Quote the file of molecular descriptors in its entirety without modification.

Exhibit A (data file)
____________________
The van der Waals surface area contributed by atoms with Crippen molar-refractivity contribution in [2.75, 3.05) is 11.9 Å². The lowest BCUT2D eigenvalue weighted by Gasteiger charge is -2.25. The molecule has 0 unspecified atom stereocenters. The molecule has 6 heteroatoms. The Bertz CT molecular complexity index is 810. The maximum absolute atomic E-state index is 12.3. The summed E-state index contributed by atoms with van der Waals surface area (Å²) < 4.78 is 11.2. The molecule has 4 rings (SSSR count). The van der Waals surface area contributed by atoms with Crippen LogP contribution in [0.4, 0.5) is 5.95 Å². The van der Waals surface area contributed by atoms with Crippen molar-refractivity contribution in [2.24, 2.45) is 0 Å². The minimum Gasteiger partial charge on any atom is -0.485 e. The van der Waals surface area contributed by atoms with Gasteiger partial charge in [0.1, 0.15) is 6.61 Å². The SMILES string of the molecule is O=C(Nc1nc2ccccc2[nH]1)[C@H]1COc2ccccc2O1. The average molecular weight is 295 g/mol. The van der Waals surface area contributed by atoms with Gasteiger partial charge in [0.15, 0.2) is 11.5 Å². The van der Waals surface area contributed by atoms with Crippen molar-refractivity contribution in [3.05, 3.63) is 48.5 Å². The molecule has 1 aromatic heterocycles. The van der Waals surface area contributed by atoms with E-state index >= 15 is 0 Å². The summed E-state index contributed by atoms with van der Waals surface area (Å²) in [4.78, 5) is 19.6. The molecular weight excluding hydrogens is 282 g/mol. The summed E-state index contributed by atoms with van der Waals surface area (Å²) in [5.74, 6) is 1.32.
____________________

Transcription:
The van der Waals surface area contributed by atoms with Crippen molar-refractivity contribution in [2.75, 3.05) is 11.9 Å². The lowest BCUT2D eigenvalue weighted by Gasteiger charge is -2.25. The molecule has 0 unspecified atom stereocenters. The molecule has 6 heteroatoms. The Bertz CT molecular complexity index is 810. The maximum absolute atomic E-state index is 12.3. The summed E-state index contributed by atoms with van der Waals surface area (Å²) < 4.78 is 11.2. The molecule has 4 rings (SSSR count). The van der Waals surface area contributed by atoms with Crippen LogP contribution in [0.4, 0.5) is 5.95 Å². The van der Waals surface area contributed by atoms with Crippen molar-refractivity contribution in [2.24, 2.45) is 0 Å². The minimum Gasteiger partial charge on any atom is -0.485 e. The van der Waals surface area contributed by atoms with Gasteiger partial charge in [0.1, 0.15) is 6.61 Å². The SMILES string of the molecule is O=C(Nc1nc2ccccc2[nH]1)[C@H]1COc2ccccc2O1. The average molecular weight is 295 g/mol. The van der Waals surface area contributed by atoms with Gasteiger partial charge in [0.15, 0.2) is 11.5 Å². The van der Waals surface area contributed by atoms with Crippen molar-refractivity contribution in [3.05, 3.63) is 48.5 Å². The molecule has 1 aromatic heterocycles. The van der Waals surface area contributed by atoms with E-state index >= 15 is 0 Å². The summed E-state index contributed by atoms with van der Waals surface area (Å²) in [4.78, 5) is 19.6. The molecular weight excluding hydrogens is 282 g/mol. The summed E-state index contributed by atoms with van der Waals surface area (Å²) in [5.74, 6) is 1.32.